Dear Dave - My old car has been having lots of problems lately.
Do you have any advice on how to decide when it's best to just fix
an old car or get a newer one instead?
Fix it or sell it?
My old car has been having lots of problems lately. Do you have
any advice on how to decide when it's best to just fix an old car
or get a newer one instead?
This is a good question! Mathematically, the first thing to look
at is the car's worth if you don't make repairs. Should you spend
$1,000 to increase the value of the vehicle $500? Dumb question,
right? At that point, you sell the car as-is and put the $1,000 it
would take to fix it toward something newer.
On the other hand, let's say you've got a little hooptie worth
$1,000 but by putting $500 into it, you can have it up and running
again. Suddenly it's worth $2,500. That's money well-spent, because
what you've done has significantly increased the value.
The other side is that at some point, the hassle factor of an
old car can turn it into a money pit. If you can't get anywhere
because the car's always busted, then you need to find something
else for the sake of safety and reliability. If this happens,
though, you should still pay cash for a better car. Even if you're
not taking a step up in price or fanciness, it's still better than
taking on a car payment. I'd walk or ride a bike everywhere before
I did that!
You lacked clarity
About 17 months ago, my wife and I allowed a lady who had lost
her home to a fire to move into an empty house we own and had
thought about selling. During that time she's made no effort to pay
rent. My wife wants to write it all off and just give her the house
and title, but I think she owes us something for putting a roof
over her head. What do you think?
Honestly, I think you handled this situation poorly from the
very beginning. From what you're telling me, you put her there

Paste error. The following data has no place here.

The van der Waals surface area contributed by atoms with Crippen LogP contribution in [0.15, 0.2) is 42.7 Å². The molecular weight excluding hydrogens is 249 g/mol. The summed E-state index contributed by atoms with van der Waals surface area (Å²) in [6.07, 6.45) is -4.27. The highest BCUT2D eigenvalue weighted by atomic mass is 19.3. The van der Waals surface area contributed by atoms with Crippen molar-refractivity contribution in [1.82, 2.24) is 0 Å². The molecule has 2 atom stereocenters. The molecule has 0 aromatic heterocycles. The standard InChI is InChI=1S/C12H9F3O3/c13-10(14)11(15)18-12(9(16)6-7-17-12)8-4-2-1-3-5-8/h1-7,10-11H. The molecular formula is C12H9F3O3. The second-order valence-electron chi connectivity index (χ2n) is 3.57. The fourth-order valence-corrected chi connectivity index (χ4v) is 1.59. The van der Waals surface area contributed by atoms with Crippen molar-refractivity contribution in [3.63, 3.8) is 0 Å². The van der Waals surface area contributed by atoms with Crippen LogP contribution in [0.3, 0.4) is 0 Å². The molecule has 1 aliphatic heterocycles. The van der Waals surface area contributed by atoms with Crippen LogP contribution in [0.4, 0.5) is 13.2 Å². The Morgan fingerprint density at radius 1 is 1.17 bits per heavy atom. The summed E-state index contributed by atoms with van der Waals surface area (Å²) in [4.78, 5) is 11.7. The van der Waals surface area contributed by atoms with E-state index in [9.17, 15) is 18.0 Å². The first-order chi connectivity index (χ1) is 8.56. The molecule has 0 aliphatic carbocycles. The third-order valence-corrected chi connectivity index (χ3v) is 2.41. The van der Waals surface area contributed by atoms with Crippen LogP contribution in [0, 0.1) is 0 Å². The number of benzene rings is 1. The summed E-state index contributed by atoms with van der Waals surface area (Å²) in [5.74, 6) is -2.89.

originally on a charity basis, and now you want to change the deal.
You didn't say anything about giving her a house, but you didn't
set up a rental agreement either. And now you're acting like she
owes you 17 months of back rent. I don't think so. I think that's
Now, you have some decisions to make. Were you providing free
housing to someone who was struggling, or were you providing a free
house to someone who was struggling? I understand this lady has
experienced a terrible tragedy, but even with that, I'm not hearing
lots of evidence that she's moving toward gaining control and
getting her life back together. You may be giving a drunk a drink,
if after 17 months of this situation she's not back on her feet
again and out on her own.
If it were me, I'd sit down with her and have a gentle talk. Let
her know the last 17 months were a gift, but you want to see her
making her way and winning at life again. Set a reasonable time
limit, whether it's six months or even a year, and tell her you'll
be selling the house at that point. This is fair to her and to you
guys as well.
Dave Ramsey is America's trusted voice on money and
business. He's authored four New York Times best-selling books:
Financial Peace, More Than Enough, The Total Money Makeover and
EntreLeadership. The Dave Ramsey Show is heard by more than 5
million listeners each week on more than 500 radio stations. Follow
Dave on Twitter at @DaveRamsey and on the web at
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